As explained in the main body, there is nothing magical with this: mpd just streams to a FIFO which is read by the mpd2sc command, which then broadcasts it. This pipe is set up by a script (scmakempdsender).

Under certain conditions, if upmpdcli finds other scripts in a designated directory, it will create more sources, and start them when the corresponding source is selected (of course, it expects the script to create a Songcast Sender pipe).

The upmpdcli source comes with a sample script which sets things up for mpd2sc to read arecord output, allowing multiroom playing of an external analog source (line-in). The sample script is flexible enough to manage different inputs without code changes, and there are comments at the top which give detailed explanations. The parts of more general interest will be a bit expanded here (see below). If you want to use the script itself, you need to look at the comments. You will find the script under samplescripts/Analog-Input in the source tree.

Based on the same mechanism (but quite different code inside the script) there is also a nice HOWTO explaining how to link a Bluetooth device to Songcast.

The general idea is that upmpdcli will create an Openhome Source for each script it finds inside a designated directory. By default, the directory is /usr/share/upmpdcli/src_scripts, but it can be changed by setting the ohsrc_scripts_dir configuration variable inside /etc/upmpdcli.conf

For managing analog sources, entries inside the directory will typically be created as symbolic links to the sample script, which is installed as /usr/share/upmpdcli/Analog-Input. For doing other things, the scripts will not be links, but they must still be named a bit specially.

The scripts (or links) must be named like SourceType-SourceName, where SourceType MUST BE one of Analog, Digital, or Hdmi, (which are all the same, and for display purpose only), and you can choose SourceName as you wish, but it should contain no space characters.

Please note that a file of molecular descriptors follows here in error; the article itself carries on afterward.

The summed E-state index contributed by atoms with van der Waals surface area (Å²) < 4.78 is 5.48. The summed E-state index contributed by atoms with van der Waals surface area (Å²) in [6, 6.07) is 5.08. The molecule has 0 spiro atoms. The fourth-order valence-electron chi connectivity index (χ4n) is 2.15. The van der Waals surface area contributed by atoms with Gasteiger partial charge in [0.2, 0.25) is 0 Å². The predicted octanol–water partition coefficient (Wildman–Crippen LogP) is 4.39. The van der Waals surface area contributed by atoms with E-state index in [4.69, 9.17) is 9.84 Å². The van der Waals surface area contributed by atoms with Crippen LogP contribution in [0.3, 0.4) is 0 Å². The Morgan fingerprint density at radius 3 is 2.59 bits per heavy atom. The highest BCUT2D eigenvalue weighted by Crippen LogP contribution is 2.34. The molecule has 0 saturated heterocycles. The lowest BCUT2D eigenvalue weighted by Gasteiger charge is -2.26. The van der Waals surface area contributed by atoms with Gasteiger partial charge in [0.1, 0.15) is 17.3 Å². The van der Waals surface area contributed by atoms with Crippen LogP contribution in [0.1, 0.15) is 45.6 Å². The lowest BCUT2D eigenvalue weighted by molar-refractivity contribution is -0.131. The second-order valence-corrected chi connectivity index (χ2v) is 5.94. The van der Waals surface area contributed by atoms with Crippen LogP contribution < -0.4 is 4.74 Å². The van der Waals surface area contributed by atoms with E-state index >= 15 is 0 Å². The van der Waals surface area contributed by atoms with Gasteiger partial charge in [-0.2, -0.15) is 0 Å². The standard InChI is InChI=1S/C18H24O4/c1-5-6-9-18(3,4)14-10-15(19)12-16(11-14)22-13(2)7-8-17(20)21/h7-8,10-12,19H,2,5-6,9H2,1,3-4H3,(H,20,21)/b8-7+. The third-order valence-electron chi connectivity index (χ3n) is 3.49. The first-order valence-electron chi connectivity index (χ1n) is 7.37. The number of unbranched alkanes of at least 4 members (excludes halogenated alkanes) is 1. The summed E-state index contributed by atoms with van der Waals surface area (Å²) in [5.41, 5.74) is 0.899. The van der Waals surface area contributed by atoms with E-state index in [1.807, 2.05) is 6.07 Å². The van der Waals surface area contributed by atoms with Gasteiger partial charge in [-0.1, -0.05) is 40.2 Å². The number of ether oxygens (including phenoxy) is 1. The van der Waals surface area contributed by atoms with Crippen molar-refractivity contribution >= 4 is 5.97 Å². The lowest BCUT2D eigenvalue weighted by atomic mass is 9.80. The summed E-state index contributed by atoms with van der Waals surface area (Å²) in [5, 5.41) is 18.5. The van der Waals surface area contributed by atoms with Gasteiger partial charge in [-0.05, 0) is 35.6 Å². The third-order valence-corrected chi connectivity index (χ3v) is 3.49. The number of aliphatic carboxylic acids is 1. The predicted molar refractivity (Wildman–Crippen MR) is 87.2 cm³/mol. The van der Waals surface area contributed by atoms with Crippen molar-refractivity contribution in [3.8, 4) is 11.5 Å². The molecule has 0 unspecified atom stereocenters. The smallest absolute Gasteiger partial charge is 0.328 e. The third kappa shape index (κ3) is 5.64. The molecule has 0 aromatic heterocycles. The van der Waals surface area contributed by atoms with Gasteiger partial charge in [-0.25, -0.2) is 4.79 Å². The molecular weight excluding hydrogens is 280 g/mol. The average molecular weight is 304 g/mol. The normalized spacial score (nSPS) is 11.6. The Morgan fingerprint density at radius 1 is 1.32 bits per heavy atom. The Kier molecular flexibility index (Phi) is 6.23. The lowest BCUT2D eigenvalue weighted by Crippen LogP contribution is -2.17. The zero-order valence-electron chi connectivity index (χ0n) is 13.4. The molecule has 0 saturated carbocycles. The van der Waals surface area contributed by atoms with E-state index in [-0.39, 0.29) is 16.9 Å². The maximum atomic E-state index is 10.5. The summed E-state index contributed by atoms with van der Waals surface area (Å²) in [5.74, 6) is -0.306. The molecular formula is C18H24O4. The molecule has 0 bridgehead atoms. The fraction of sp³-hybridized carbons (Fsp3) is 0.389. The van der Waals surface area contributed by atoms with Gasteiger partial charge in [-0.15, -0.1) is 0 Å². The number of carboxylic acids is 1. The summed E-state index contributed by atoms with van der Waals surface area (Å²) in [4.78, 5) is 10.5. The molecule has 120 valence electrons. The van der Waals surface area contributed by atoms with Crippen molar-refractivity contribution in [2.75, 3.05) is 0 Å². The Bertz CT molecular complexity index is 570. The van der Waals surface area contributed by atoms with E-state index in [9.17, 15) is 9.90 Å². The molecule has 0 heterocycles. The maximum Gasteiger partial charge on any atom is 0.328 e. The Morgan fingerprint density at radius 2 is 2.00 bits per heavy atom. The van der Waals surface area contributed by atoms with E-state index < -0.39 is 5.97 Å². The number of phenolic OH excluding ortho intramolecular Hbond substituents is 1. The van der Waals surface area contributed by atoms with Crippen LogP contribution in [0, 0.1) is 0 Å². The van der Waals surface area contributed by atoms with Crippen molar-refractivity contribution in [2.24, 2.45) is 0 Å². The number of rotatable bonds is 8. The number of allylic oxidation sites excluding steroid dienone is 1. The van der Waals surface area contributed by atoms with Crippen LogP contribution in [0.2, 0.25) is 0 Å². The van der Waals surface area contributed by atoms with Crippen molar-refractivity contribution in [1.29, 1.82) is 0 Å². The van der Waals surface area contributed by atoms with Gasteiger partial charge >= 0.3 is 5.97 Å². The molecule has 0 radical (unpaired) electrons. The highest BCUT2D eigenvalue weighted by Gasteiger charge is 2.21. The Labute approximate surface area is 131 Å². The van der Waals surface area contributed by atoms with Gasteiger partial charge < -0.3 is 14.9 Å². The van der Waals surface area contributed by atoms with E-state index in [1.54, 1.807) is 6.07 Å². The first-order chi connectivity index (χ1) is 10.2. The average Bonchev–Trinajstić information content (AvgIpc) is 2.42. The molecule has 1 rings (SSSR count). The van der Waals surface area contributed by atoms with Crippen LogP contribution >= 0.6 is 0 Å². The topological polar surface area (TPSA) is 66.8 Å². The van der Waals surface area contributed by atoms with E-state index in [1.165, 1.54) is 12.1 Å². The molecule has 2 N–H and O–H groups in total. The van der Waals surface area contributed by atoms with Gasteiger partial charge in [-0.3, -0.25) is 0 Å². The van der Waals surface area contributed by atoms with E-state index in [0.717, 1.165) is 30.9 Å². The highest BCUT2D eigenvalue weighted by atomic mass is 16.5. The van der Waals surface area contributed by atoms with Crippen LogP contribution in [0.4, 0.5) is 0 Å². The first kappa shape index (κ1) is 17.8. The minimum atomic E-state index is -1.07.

The Source will appear with type Analog, Digital or Hdmi and name SourceName in an OpenHome Source select dialog (e.g from upplay).

The Analog-Input sample script has provisions for reading the device name and setup/teardown instructions from external files, so that it does not need to be modified. This is only relevant for the sample, please have a look at the comments for details.

Annex: command line and environment

In most situations, upmpdcli will be run as follows:

upmpdcli -D -c /etc/upmpdcli.conf

The -D option tells upmpdcli to fork and run in background. The -c option specifies a configuration file.

See the upmpdcli(1) manual page for more information about the command line.

Some of the essential configuration parameters can be set from the command line, a configuration file, or the environment in this order of priority. It would be rather confusing to use a mix of methods, so you should probably chose one.

All parameters have defaults, and a minimal installation will need no customisation at all.


Command line


Config variable

Configuration file name

-c config


Host name or IP address where MPD runs

-h mpdhost



TCP port for MPD

-p mpdport



UPnP "friendly name" for the device. This gets displayed in network search results.

-f friendlyname



Log file name. Leave empty for stderr

-d logfilename


Verbosity level (0-4)

-l loglevel


UPnP network interface

-i iface



UPnP port

-P port



Annex: the scweb Songcast control interface.

This is only useful if you have no machine on which to run upplay, or Bubble DS Next. Either are easier to use than the web tool.

To avoid having to access the command line interface to control the Songcast groups, upmpdcli comes with a small Web server which uses scctl to actually do the work. This is found inside the web/ subdirectory inside the upmpdcli source tree.

The server is based on the Bottle Python Web Framework and it only depends on Python (version 2 and 3 are supported by Bottle, but the current app only works with Python 2).

You can use the script to manually start the interface:

python2 ./

This will start a server on localhost, on port 8680 by default which is good for testing, but not very useful. Use the -a option to let the server answer on all local addresses (or specify the address to use a specific interface):

python2 ./ -a

-p can be used to specify a port.

Once started, connecting to the server from any browser should hopefully display a reasonably self-explanatory interface.

Recent upmpdcli packages install the web app as a service named scweb. The service is not started by default though, you need to edit /etc/default/scweb.